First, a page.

Atlanta pediatric urologist Hal Scherz founded Docs4PatientCare in the spring of 2009 to, in his words, “represent doctors in this country who lost their representation when the AMA bailed out and when their specialty societies and state medical societies failed to do the job of stopping the onslaught against American medicine” that is ObamaCare. Witnessing the Obama administration’s attacks against doctors go unchallenged by medical societies, Scherz, as he recounted it, “got 40 doctors to go into a room, to agree to pony up some money, and that we were going to try to go ahead and put together an organization to get the word out” in hopes of preventing the passage of ObamaCare. Thus was born Docs4PatientCare, whose membership has since grown to 3,500 doctors and, according to Scherz, “thousands more in our alliance, people who support what we are doing.”

Scherz believes that the group’s efforts were successful in getting the public to express to Congress its opposition to the ObamaCare legislation. Unfortunately, he said, “the problem was that Congress wasn’t listening, and they did what they wanted.”

Having recognized early in the organization’s existence that they had “an opportunity to be more than just a one-issue advocacy group to stop ObamaCare,” Scherz said Docs4PatientCare’s main objective now is “to grow our membership so that we become a strong force in Washington so that we can go ahead and represent doctors and help people understand issues that affect our patients every day because nobody has ever done that before.”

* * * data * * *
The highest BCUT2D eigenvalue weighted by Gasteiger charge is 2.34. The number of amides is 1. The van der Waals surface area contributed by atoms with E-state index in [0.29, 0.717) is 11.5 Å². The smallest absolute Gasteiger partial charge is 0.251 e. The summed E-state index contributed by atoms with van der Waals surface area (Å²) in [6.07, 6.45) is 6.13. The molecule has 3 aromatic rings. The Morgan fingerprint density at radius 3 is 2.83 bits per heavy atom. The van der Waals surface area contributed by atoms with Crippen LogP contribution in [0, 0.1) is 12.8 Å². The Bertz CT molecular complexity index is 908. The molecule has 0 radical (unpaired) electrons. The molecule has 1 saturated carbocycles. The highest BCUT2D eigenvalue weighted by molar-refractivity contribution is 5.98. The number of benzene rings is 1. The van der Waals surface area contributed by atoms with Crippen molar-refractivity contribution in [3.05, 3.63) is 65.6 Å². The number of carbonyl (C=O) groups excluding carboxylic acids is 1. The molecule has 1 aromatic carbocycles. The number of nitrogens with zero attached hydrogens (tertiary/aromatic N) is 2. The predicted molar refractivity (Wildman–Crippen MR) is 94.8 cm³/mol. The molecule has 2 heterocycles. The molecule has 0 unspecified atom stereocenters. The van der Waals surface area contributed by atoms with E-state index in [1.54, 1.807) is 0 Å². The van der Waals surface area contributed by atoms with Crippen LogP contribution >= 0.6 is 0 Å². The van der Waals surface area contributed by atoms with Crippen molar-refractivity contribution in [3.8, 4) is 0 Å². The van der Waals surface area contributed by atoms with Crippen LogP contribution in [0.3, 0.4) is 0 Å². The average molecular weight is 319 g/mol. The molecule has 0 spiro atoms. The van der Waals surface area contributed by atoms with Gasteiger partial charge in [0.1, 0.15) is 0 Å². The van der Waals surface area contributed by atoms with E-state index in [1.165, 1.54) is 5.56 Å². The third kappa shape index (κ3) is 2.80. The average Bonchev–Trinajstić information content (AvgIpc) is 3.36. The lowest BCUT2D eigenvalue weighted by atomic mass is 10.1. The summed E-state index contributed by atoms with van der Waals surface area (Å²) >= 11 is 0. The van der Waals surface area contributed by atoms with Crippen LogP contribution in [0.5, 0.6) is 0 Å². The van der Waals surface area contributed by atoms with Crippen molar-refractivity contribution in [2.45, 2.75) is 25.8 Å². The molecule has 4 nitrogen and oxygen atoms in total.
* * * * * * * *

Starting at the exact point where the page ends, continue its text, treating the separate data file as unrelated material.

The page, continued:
A late but still very valuable entry into the anti-ObamaCare fray is Physicians Against Obamacare, a website created by Dr. Adam Dorin, an anesthesiologist in San Diego, California. Dorin, playing off his strength as a writer (he is the author of the 2007 book Jihad and American Medicine), created the website in the spring of 2010, just as ObamaCare was becoming law.

The site caught the attention of AAPS, which contacted Dorin. Together they sponsored the National Doctors Tea Party, which held events across the country, beginning with August 7 rallies, including one in Dorin’s home base of San Diego. That rally attracted 25 speakers, among them Dr. Orient; Reed Wilson of Docs4PatientCare; Joseph Farah of WorldNetDaily.com; Sally Pipes, president and CEO of the Pacific Research Institute and author of The Truth About Obamacare; San Diego talk-show host Roger Hedgecock, who occasionally substitutes for Rush Limbaugh; and Nevada Senate candidate Sharron Angle. Dorin said the event “was just a lot of fun” and received “a fair amount of media attention.” “I think we raised awareness and got people to realize that the AMA does not speak for anything close to the majority of docs,” he added. Orient counted the event a success, saying that it “enabled us to express a lot of basic ideas” that “weren’t being said at all” but became “planted in the public discourse” as a result.